If anyone can be called the father of video blogging, Steve Garfield is him. And not just because his vlog was one of the first. The fortysomething Jamaica Plain resident, a freelance photographer and video producer, is one of vloggingís biggest proponents, a cornerstone in the burgeoning vlogging community. Just try doing a Google search on the subject without seeing his name or his wide-grinning mug pop up: "I want YOU to video blog!"

In late 2003, Garfield started thinking about how to integrate video with his text blog. "Iíd put video on the Web before, but combining the two, I donít know if anyone had really done it," he says. "I started experimenting with different ways to do it. There werenít the services we have now to help you." His first vlog post was on January 1, 2004, in which he anticipated, hopefully, "The Year of the Video Blog." Not long afterward, he found a guy on the Internet named Jay Dedman, a New Yorker who was doing similar things. The two started a Yahoo! video-blogging group with a couple other enthusiasts. "That group of three or four grew to 30 or 40," says Garfield. "And now itís 1600 worldwide. Itís amazing."

Garfield has two video blogs. The Carol and Steve Show is a charming episodic chronicle of his quotidian adventures with his wife ó biking around Nantucket, vacationing in California wine country, eating Thanksgiving leftovers ó complete with Seinfeld-esque theme music. Vlog Soup is his semi-regular round-up of the latest and greatest from across cyberspace. Heís also the Boston correspondent for Rocketboom, arguably the Webís most popular video blog.

Spend a few hours surfing his site and looking at clips, and itís easy to surmise that Garfield is addicted to vlogging. He wants to get others hooked, too. He proselytizes, offering tips on video-hosting sites, camera angles, lighting, and editing software.

Opening his sleek Powerbook G4, Garfield shows just how easy vlogging really is. He uses a simple Canon S-400 still camera that also has video capabilities. (He takes his "muse" almost everywhere he goes.) Holding it an armís length away, he looks into the lens. "Hi, this is Steve Garfield, and Iím here with Mike Miliard in my living room. Iíve turned the tables on him. Heís here to interview me, and Iím interviewing him."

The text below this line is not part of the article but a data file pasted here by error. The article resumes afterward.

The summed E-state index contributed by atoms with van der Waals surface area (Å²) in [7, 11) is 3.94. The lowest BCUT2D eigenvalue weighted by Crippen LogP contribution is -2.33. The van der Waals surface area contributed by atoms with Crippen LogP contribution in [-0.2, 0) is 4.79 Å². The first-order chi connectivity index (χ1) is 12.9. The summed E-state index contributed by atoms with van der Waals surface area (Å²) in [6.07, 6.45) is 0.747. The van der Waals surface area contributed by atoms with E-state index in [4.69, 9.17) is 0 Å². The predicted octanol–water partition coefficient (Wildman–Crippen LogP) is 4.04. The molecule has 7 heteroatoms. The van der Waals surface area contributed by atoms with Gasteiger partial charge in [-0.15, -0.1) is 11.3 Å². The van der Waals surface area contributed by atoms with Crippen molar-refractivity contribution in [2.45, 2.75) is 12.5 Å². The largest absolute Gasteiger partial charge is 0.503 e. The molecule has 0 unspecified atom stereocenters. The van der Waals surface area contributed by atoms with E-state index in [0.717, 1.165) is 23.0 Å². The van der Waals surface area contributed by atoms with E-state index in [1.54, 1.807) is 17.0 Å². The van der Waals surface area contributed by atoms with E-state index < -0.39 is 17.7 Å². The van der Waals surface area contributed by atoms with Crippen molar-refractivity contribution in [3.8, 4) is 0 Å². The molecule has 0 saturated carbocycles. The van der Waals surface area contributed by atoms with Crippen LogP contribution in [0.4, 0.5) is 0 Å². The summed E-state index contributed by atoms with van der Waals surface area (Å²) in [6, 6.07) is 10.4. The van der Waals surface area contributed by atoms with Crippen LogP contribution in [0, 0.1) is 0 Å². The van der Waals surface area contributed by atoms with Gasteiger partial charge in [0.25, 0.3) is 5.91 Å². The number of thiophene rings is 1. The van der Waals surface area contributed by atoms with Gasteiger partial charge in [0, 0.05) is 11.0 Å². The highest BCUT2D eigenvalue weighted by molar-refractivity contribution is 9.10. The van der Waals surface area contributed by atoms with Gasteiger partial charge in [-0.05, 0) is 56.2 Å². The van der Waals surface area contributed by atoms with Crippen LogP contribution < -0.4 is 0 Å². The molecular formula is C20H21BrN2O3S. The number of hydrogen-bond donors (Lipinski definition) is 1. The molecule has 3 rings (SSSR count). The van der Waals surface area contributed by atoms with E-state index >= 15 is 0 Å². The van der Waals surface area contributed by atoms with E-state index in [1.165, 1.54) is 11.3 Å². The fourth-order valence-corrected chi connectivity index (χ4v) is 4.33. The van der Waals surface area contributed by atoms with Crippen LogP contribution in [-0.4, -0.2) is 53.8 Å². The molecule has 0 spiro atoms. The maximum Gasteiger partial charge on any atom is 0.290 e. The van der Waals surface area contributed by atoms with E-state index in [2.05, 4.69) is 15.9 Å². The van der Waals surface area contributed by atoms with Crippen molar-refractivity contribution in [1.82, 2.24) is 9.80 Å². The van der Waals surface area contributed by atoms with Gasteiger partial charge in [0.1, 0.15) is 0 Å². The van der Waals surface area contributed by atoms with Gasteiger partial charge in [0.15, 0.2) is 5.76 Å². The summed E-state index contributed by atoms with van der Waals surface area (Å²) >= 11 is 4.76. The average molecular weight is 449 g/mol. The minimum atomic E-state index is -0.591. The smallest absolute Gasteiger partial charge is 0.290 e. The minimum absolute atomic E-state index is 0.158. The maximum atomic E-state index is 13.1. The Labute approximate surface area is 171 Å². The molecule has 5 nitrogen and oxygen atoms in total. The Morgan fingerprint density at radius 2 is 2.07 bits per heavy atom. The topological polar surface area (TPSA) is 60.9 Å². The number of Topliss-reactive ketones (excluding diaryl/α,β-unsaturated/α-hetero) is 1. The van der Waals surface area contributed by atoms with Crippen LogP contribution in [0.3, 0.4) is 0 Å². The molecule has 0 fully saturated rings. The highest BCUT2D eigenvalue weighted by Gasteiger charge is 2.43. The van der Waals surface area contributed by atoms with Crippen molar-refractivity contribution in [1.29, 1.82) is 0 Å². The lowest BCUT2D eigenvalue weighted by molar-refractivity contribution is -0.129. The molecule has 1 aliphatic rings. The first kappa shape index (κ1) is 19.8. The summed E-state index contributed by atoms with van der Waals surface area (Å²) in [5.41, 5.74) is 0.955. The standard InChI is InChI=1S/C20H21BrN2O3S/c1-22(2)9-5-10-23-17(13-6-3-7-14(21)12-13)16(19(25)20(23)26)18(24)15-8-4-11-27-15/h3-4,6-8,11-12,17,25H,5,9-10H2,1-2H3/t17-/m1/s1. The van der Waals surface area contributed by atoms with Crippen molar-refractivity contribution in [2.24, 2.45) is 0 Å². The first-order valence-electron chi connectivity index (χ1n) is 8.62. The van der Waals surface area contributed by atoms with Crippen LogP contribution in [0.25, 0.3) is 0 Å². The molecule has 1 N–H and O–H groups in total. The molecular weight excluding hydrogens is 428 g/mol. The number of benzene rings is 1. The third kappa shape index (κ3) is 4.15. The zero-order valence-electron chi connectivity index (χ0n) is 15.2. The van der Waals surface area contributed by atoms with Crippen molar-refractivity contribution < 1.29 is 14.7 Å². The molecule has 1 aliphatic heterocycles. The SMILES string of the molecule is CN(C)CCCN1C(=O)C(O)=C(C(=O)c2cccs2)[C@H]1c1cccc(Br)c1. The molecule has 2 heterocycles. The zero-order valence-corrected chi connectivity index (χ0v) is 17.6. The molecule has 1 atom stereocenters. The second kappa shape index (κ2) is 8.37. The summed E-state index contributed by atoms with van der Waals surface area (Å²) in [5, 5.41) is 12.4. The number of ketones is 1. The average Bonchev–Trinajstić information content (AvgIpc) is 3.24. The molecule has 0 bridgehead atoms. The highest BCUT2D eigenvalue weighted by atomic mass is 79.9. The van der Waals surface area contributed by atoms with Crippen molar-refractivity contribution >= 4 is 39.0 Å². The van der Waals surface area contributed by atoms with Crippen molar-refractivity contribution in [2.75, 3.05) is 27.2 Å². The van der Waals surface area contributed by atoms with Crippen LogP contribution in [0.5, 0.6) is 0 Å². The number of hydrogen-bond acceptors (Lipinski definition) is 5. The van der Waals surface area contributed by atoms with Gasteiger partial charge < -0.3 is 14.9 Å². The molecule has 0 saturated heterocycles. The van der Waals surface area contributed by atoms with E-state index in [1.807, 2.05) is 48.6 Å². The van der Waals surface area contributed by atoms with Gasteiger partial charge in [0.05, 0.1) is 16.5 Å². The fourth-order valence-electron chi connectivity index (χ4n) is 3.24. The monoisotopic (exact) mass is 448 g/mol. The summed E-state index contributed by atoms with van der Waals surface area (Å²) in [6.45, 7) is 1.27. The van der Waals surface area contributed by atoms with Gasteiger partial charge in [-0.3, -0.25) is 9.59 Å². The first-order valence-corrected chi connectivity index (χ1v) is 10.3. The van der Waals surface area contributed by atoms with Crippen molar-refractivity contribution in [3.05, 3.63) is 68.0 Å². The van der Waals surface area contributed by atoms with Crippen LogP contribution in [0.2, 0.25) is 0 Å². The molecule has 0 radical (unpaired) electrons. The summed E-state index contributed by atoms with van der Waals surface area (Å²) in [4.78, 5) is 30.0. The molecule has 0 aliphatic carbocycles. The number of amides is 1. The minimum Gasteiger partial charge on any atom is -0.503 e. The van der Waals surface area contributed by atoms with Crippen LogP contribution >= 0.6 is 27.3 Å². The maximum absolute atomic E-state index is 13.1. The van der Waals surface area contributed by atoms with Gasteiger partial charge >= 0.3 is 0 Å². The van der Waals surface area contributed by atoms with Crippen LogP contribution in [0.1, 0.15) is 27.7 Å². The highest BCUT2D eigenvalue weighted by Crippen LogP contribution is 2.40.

Elapsed time from the moment Garfield picked up the camera to the moment the clip is online: about three and a half minutes. Of course, that was just a down-and-dirty demo (for a description of his process, see sidebar at right). Usually he spends a lot more time tweaking and editing his posts, using programs like QuickTime Pro or Final Cut to get them just right.

And why shouldnít he want his posts to look as perfect as possible? A lot of people are watching. Garfield says some of his posts get as many as 4000 views a day. "Since the video iPod came out, itís been more and more. There are people all around the world who are fans of The Carol and Steve Show."

Garfield isnít angling for stardom. Heís just got the itch to document his life. "I donít think itís a fame thing. Itís just a bloggerís mentality, that urge to create and share your thoughts," he says. "The video blog just enhances my posts. If there was no video, Iíd be like ĎMy wife and I went to wine country, and here are some pictures.í But this tells the story. And tells it in such a vibrant way."

Garfield sees himself as a collector of stories. He shares his own, and heís keenly interested in other peopleís. He keeps regular tabs on dozens of other vlogs, and after a while he starts to feel like their authors ó people heís never met ó are good friends.

There are so many uses for a video blog. The artist who wants to share his or her work with a worldwide audience. The emigrant who wants to show his or her family how life abroad is going. The citizen journalist who wants to provide a corrective to circumscribed corporate news. And itís so easy. And so cheap.

"At first, we were all worried, ĎWhat if we get popular? Itís gonna start costing us money,í" Garfield says. "Like, you want people to watch, but you donít because itís gonna cost you. But now, with sites like OurMedia and Blip.tv, you donít have to worry about it. Size and bandwidth issues are gone. There are no limits."

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Issue Date: December 16 - 22, 2005